Selected chromatograms showing the different peak types at well-defined masses obtained from the different data sets. Chromatograms derive from a) metabolite fingerprinting data set; b) lipidomics data set; c) central carbon metabolism data set. Peaks derived from default parameters are presented in the left chromatograms and peaks coming from optimized parameters are shown in the chromatograms on the right side, respectively. The peak area integrated by XCMS is colored red. The m/z range for the chromatogram was chosen from the respective minimum and maximum m/z values of the particular peak. Comparison of chromatograms a) clearly demonstrate that default peak width parameters were too small for the broad peaks, b) shows an example where the mass range used in the default settings was too wide and c) illustrate peaks where the default peak width parameters were too wide.

Lipidomics (RP-HPLC method)

For the lipidomics data set reversed phase high performance liquid chromatography (RP-HPLC) [21] was coupled to a HRMS device. Eight pooled sample injections were analysed. Four of them were used as training set for the optimization process and the four remaining measurements were used as test set. The peak picking parameter ‘noise’ was set to 20,000. All other parameters were kept at their default values. Optimization of peak picking parameters was finished after three DoEs, which took 1.5 hours. Comparing default to optimized settings the amount of peaks decreased from 33,298 to about 31,710 in the training set and from 34,415 to 32,397 in the test set. The number of RPs increased from 12,606 to 14,367 in the training and from 12,999 to 14,594 in the test set. PPS of the test set increased by 61%, from 9,001 to 14,472. The increase of PPS achieved in the training set was 63% from 8,802 to 14,308. The chromatograms in Figure 2b suggest that the default setting for the ‘ppm’ parameter is too large for peaks generated by HRMS. The optimized parameter results in an m/z range of only 1 ppm for the optimized peak, whereas the default peak spans a range of 9.7 ppm. Parameters for retention time correction and grouping needed 0.7 hours and five DoEs to finish. RCS increased more than eightfold in the training set and fifteenfold in the test set. The amount of ‘non-reliable groups’ decreased from 3,605 to 151 in the training set and from 3,248 to 110 in the test set. The number of ‘reliable groups’ increased from 3,669 to 5,343 in the training set and from 1,564 to 5,639 in the test set.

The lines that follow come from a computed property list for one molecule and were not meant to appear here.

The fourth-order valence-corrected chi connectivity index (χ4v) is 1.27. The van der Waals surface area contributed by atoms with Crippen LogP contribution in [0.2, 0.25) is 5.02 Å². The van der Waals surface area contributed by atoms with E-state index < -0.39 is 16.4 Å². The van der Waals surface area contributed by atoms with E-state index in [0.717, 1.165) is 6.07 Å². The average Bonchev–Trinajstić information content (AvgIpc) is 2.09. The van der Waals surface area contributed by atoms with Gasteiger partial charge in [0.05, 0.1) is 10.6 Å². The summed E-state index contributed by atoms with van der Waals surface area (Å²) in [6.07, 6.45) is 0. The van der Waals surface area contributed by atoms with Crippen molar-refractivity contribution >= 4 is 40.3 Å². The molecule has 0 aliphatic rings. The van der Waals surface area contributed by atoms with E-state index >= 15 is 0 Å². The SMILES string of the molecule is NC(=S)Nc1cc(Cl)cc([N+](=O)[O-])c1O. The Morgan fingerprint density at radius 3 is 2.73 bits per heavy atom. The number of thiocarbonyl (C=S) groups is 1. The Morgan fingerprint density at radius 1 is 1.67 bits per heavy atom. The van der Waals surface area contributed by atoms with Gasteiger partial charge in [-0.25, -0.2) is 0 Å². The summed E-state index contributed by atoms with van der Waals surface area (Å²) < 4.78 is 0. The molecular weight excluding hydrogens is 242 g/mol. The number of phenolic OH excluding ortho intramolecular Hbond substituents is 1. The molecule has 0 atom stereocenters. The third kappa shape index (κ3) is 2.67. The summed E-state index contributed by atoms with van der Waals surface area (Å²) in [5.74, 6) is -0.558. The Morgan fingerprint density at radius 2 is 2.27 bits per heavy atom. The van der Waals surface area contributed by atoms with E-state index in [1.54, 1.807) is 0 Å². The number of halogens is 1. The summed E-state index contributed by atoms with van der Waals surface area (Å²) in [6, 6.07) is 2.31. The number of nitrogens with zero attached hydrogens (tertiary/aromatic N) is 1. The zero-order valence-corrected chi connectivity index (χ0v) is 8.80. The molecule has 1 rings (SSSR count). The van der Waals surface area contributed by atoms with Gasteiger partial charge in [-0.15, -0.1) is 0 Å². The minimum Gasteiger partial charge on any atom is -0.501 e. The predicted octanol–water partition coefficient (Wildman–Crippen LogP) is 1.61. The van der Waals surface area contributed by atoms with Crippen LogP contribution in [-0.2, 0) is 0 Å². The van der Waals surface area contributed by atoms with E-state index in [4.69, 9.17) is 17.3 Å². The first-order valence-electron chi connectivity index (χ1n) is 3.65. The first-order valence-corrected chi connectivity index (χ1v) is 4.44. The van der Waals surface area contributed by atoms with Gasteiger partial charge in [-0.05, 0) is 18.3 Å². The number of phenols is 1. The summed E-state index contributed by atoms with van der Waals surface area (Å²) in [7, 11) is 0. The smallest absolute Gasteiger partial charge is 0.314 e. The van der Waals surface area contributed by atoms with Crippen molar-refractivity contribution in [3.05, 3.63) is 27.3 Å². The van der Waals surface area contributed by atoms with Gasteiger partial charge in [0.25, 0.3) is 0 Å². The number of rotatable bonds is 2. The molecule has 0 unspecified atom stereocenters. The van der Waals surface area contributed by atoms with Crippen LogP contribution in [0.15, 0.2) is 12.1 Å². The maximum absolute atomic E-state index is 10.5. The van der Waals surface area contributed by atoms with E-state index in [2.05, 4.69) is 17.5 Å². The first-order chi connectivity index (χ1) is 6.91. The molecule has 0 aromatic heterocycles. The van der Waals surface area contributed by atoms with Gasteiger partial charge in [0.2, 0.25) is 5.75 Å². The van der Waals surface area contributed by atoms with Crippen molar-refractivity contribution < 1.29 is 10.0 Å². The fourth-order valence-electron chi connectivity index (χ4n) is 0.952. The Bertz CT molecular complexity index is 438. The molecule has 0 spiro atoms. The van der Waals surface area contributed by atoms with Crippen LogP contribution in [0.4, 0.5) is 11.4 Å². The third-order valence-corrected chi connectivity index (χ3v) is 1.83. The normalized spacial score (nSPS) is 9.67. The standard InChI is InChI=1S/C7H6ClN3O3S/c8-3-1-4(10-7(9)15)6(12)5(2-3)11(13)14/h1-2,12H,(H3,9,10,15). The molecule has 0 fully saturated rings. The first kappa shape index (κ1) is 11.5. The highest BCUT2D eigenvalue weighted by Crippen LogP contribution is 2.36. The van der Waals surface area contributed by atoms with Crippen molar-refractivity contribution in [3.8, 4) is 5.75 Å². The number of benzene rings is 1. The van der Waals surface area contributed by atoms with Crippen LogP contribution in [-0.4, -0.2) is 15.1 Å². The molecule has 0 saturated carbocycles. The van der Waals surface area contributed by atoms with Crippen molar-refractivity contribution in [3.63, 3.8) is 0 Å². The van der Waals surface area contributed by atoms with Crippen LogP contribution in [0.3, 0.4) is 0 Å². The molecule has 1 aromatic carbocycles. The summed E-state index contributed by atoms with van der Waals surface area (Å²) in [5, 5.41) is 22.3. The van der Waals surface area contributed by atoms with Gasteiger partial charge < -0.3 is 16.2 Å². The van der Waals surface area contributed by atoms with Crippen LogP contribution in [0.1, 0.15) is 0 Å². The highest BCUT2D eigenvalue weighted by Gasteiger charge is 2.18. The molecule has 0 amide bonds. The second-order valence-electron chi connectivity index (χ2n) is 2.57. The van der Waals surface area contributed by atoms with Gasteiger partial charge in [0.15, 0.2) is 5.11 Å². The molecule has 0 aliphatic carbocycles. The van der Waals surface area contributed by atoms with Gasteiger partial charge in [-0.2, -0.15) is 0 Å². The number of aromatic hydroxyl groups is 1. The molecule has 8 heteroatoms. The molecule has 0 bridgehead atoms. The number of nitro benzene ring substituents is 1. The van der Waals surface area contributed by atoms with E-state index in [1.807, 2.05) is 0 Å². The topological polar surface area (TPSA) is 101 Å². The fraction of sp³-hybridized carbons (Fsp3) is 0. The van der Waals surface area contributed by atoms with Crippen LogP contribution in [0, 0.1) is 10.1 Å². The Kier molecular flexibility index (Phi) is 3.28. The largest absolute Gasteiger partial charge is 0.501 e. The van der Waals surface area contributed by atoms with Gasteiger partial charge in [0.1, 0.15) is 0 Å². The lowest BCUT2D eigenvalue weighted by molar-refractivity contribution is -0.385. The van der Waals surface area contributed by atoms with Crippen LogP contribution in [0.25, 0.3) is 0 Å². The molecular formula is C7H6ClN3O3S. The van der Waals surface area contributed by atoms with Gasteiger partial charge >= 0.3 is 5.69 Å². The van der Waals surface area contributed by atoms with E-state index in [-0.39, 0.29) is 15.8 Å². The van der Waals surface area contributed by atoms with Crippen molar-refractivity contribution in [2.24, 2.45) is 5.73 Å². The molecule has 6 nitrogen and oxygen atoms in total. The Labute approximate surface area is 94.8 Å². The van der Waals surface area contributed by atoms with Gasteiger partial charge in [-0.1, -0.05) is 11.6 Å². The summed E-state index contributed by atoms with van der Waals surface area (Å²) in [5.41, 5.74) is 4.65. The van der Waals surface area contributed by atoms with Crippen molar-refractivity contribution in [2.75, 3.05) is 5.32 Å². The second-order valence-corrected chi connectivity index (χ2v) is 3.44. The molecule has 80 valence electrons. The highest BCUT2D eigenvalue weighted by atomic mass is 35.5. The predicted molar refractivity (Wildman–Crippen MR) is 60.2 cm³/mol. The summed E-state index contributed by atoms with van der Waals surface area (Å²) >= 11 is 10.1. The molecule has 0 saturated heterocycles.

Central carbon metabolism (IP-RP-HPLC method)